Taking control of your personal finance

Managing your money isn't always easy.

"One very basic thing is that people don't usually budget," New York City Consumer Affairs Commissioner Lorelei Salas said.

She said that one has to stick to a budget, build up savings, and learn to manage one's credit in order to be financially stable.

"We see that people are accumulating large amounts of credit card debt," Salas said, adding that the U.S. is in the middle of a student loan debt crisis.

"We have a million adult New Yorkers that have collectively close to $35 billion in student loan debt," Salas said.

For about 10 years, the New York City Department of Consumer Affairs has been offering free financial counseling and also more than 20 financial empowerment centers in the city.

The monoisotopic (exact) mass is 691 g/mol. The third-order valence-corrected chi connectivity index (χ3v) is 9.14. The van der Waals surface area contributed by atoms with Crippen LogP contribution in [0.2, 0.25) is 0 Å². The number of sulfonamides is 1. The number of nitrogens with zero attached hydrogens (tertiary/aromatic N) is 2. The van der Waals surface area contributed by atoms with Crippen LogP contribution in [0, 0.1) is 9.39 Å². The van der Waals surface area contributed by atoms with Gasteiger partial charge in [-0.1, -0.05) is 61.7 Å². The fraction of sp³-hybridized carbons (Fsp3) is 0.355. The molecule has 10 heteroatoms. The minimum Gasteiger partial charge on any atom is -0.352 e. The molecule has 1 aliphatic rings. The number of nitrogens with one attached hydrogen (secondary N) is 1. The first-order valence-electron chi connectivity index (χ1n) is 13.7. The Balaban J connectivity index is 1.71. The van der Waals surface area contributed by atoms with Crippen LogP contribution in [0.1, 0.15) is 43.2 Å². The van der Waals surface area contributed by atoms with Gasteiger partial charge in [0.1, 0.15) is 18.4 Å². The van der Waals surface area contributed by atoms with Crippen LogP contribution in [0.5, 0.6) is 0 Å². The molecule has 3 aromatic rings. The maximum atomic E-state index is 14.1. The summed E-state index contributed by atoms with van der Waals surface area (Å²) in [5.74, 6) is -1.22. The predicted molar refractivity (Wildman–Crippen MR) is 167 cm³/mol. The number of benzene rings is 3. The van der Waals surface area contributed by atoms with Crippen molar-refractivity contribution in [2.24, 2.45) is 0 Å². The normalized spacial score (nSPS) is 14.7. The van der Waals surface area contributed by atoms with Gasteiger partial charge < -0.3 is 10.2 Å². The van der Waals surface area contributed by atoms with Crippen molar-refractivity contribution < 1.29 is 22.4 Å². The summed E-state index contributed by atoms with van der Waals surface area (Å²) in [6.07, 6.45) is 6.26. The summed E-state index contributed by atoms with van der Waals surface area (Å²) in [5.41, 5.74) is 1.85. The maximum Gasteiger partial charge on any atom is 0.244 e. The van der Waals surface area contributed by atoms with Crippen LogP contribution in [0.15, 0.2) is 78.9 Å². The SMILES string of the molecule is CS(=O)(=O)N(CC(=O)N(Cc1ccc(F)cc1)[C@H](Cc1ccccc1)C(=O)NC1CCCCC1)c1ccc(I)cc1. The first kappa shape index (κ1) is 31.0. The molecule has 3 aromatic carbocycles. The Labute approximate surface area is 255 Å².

The counselors are trained professionals that work one-on-one with individuals and help them tackle debt, improve their credit, create a budget, open a bank account, save and plan for the future, and more.

"Since 2008, we have already served over 50,000 thousand New Yorkers—we just last week hit our 100,000th counseling session," Salas said. "Altogether, we've helped New Yorkers reduce their debt by close to $55 million."

To find a financial empowerment center near you, all you have to do is either log on to the consumer affairs website, call 311, or you can even text "talk money" to 42-033. The services are free and some of the financial counselors do speak more than one language.


SPECIAL STUDIO GUEST: Rebecca Walser, the author of "Wealth Unbroken: Growing Wealth Uninterrupted by Market Crashes, Taxes, and Even Death"; Walser, a tax attorney and a financial consultant, shared some personal finance tips.